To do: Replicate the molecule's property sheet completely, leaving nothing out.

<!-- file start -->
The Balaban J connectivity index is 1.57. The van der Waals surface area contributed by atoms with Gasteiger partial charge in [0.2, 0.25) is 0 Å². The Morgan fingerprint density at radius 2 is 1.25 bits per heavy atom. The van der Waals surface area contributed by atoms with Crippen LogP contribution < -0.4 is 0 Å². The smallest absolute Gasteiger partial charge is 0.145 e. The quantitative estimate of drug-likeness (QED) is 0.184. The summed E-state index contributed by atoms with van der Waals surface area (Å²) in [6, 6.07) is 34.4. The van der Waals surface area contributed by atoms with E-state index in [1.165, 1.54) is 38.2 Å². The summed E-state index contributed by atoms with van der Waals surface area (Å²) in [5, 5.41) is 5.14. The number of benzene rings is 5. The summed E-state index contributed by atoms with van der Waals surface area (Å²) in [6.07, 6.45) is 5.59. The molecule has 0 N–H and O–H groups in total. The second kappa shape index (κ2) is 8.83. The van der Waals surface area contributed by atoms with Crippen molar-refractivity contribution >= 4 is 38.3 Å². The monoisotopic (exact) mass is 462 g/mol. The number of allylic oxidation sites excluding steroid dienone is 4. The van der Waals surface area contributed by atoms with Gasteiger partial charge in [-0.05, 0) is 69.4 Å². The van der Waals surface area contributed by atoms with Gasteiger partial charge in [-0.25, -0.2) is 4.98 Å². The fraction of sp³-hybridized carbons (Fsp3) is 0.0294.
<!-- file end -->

The Balaban J connectivity index is 1.57. The van der Waals surface area contributed by atoms with Gasteiger partial charge in [0.2, 0.25) is 0 Å². The Morgan fingerprint density at radius 2 is 1.25 bits per heavy atom. The van der Waals surface area contributed by atoms with Crippen LogP contribution < -0.4 is 0 Å². The smallest absolute Gasteiger partial charge is 0.145 e. The quantitative estimate of drug-likeness (QED) is 0.184. The summed E-state index contributed by atoms with van der Waals surface area (Å²) in [6, 6.07) is 34.4. The van der Waals surface area contributed by atoms with E-state index in [1.165, 1.54) is 38.2 Å². The summed E-state index contributed by atoms with van der Waals surface area (Å²) in [5, 5.41) is 5.14. The number of benzene rings is 5. The summed E-state index contributed by atoms with van der Waals surface area (Å²) in [6.07, 6.45) is 5.59. The molecule has 0 N–H and O–H groups in total. The second kappa shape index (κ2) is 8.83. The van der Waals surface area contributed by atoms with Crippen molar-refractivity contribution >= 4 is 38.3 Å². The monoisotopic (exact) mass is 462 g/mol. The number of allylic oxidation sites excluding steroid dienone is 4. The van der Waals surface area contributed by atoms with Gasteiger partial charge in [-0.05, 0) is 69.4 Å². The van der Waals surface area contributed by atoms with Gasteiger partial charge in [-0.25, -0.2) is 4.98 Å². The fraction of sp³-hybridized carbons (Fsp3) is 0.0294.